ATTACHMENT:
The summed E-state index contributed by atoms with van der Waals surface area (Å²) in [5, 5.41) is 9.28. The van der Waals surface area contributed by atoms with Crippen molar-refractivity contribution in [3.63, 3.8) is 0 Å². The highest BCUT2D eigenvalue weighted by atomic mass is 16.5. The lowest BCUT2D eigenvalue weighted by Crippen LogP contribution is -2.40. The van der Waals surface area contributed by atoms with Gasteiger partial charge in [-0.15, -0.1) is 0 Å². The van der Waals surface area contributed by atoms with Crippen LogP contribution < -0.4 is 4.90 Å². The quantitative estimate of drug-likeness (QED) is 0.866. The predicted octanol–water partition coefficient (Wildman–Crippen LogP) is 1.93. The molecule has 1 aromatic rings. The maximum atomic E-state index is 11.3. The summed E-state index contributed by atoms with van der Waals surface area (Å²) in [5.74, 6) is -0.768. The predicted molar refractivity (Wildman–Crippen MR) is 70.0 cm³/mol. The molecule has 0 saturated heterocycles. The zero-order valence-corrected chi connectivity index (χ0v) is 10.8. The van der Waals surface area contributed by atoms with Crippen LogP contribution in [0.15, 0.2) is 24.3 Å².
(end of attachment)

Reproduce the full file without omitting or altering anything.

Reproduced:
The summed E-state index contributed by atoms with van der Waals surface area (Å²) in [5, 5.41) is 9.28. The van der Waals surface area contributed by atoms with Crippen molar-refractivity contribution in [3.63, 3.8) is 0 Å². The highest BCUT2D eigenvalue weighted by atomic mass is 16.5. The lowest BCUT2D eigenvalue weighted by Crippen LogP contribution is -2.40. The van der Waals surface area contributed by atoms with Gasteiger partial charge in [-0.15, -0.1) is 0 Å². The van der Waals surface area contributed by atoms with Crippen LogP contribution < -0.4 is 4.90 Å². The quantitative estimate of drug-likeness (QED) is 0.866. The predicted octanol–water partition coefficient (Wildman–Crippen LogP) is 1.93. The molecule has 1 aromatic rings. The maximum atomic E-state index is 11.3. The summed E-state index contributed by atoms with van der Waals surface area (Å²) in [5.74, 6) is -0.768. The predicted molar refractivity (Wildman–Crippen MR) is 70.0 cm³/mol. The molecule has 0 saturated heterocycles. The zero-order valence-corrected chi connectivity index (χ0v) is 10.8. The van der Waals surface area contributed by atoms with Crippen LogP contribution in [0.15, 0.2) is 24.3 Å².